The European-led boycott of medical drugs used by U.S. corrections departments to execute prisoners is having such an impact that it has driven the number of executions to an almost all-time low, a leading authority on the death penalty has concluded.

The year-end report for 2013 from the Death Penalty Information Center, based in Washington, records that there were 39 executions this year - only the second time since 1994 that the number has fallen below 40. The report says a major factor behind the slump in judicial killings has been the difficulty states that still practice the death penalty are encountering in finding a consistent means of ending life.

California, Arkansas and North Carolina have all had effective moratoriums for the past seven years because they have failed to settle on a workable lethal injection protocol. Several other states are turning to untested drugs or to lethal medicines improvised in single batches by so-called "compounding pharmacies" that are not subject to federal regulations.

"The goal-posts keep shifting under the death penalty states," said Richard Dieter, director of the Death Penalty Information Center and lead author of the report. "As soon as they move to a new protocol, the boycott spreads."


India urges USA to drop case against its female diplomat

Student Protests
© AFP Photo
Members of The All India Students Federation (AISF) protest in front of the US consulate in Hyderabad on December 19, 2013, following the arrest of New York-based Indian diplomat Devyani Khobragade
India Thursday urged the United States to drop the case against a female diplomat who was arrested and strip-searched and apologise for her "terrible" treatment, ratcheting up pressure in the blistering diplomatic row.

US Secretary of State John Kerry expressed "regret" over the episode in New York, and India's Foreign Minister Salman Khurshid said he hoped the "valuable relationship" with Washington would soon return to an even keel.

But in a sign of the bruised pride and humiliation felt in India, Khurshid reiterated calls for the visa fraud case against the diplomat to be withdrawn and branded her treatment as "terrible".

"We have asked for the case to be dropped and withdrawn ... we are not convinced that there are legitimate grounds for pursuing it," Khurshid told foreign journalists.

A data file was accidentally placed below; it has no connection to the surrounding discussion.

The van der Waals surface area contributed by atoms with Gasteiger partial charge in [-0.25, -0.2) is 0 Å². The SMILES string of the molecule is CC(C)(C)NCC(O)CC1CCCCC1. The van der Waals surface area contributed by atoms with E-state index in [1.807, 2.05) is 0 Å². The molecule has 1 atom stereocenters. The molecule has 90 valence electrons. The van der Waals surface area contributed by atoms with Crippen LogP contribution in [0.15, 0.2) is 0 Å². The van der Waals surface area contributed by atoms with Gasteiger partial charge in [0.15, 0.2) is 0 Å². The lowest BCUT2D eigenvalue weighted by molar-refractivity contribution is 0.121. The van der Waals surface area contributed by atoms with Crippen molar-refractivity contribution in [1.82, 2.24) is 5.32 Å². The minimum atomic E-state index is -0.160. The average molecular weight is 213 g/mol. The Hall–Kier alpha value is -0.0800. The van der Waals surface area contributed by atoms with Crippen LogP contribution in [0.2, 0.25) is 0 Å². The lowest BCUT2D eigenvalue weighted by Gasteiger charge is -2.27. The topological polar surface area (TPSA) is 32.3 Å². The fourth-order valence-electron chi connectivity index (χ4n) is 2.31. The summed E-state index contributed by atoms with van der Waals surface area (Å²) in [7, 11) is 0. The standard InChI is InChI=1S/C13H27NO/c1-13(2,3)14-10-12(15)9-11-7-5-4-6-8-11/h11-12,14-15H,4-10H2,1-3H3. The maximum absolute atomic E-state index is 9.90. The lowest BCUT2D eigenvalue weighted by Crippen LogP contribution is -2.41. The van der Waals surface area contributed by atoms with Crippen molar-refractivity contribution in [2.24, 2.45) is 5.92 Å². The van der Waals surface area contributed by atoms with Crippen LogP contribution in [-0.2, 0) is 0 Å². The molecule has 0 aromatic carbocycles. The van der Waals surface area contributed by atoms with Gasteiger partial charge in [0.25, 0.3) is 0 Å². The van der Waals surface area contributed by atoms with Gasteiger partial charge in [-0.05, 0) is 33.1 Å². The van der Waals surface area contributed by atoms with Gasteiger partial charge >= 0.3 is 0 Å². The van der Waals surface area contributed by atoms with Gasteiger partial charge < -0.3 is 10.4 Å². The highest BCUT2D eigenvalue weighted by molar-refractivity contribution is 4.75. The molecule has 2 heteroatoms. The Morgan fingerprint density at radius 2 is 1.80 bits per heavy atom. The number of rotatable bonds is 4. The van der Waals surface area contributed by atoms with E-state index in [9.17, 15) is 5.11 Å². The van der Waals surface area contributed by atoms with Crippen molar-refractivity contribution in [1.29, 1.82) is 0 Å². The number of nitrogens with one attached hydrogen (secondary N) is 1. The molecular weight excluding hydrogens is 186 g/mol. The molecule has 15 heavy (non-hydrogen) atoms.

"I cannot believe if a US senator was arrested he would be put through this behaviour....I would rather not prejudge. Let us allow the American government to respond."

Kerry tried to end the row in a phone call to India's national security adviser on Wednesday, expressing regret and stressing concern that the issue not be allowed to hurt a "vital relationship."

Comment: American empire's treatment of arrested people are barbaric. Interestingly, every body is protesting about the treatment of one indian diplomat but not about countless other victims. It's all because of coming general election and no indian political party wants to lose woman vote bank. After elections, neither ruling party nor the opposition party cares for it. US knows about it and trying to pacify Indians with comments of regret for now. It is politics as usual folks!.

Eye 1

U.S. Border Patrol: Degrading people, one body cavity at a time.

drug-sniffing dog
In a case eerily similar to David Eckert's humiliating ordeal at the hands of cops in Deming, New Mexico, a federal lawsuit charges U.S. Border Patrol agents with subjecting a U.S. citizen to six hours of degrading and fruitless body cavity searches based on an alleged alert by a drug-sniffing dog.

The lawsuit, filed yesterday by the ACLU chapters in Texas and New Mexico, says the plaintiff, a 54-year-old New Mexico resident identified in the complaint as Jane Doe, was crossing the bridge between Ciudad Juarez, Mexico, and El Paso after visiting a family friend last December when she was chosen at random for "additional screening."

This "secondary inspection" involved a pat-down during which an agent "inserted her finger in the crevice of Ms. Doe's buttocks" - a rather startling incursion inasmuch as the agents at this point had no basis to suspect that the woman was carrying contraband. But they were just getting started.

Comment: As long as society allows such dehumanizing practices to continue, perhaps it should cease describing itself as 'civilized'. Once you know, your silence becomes complicity.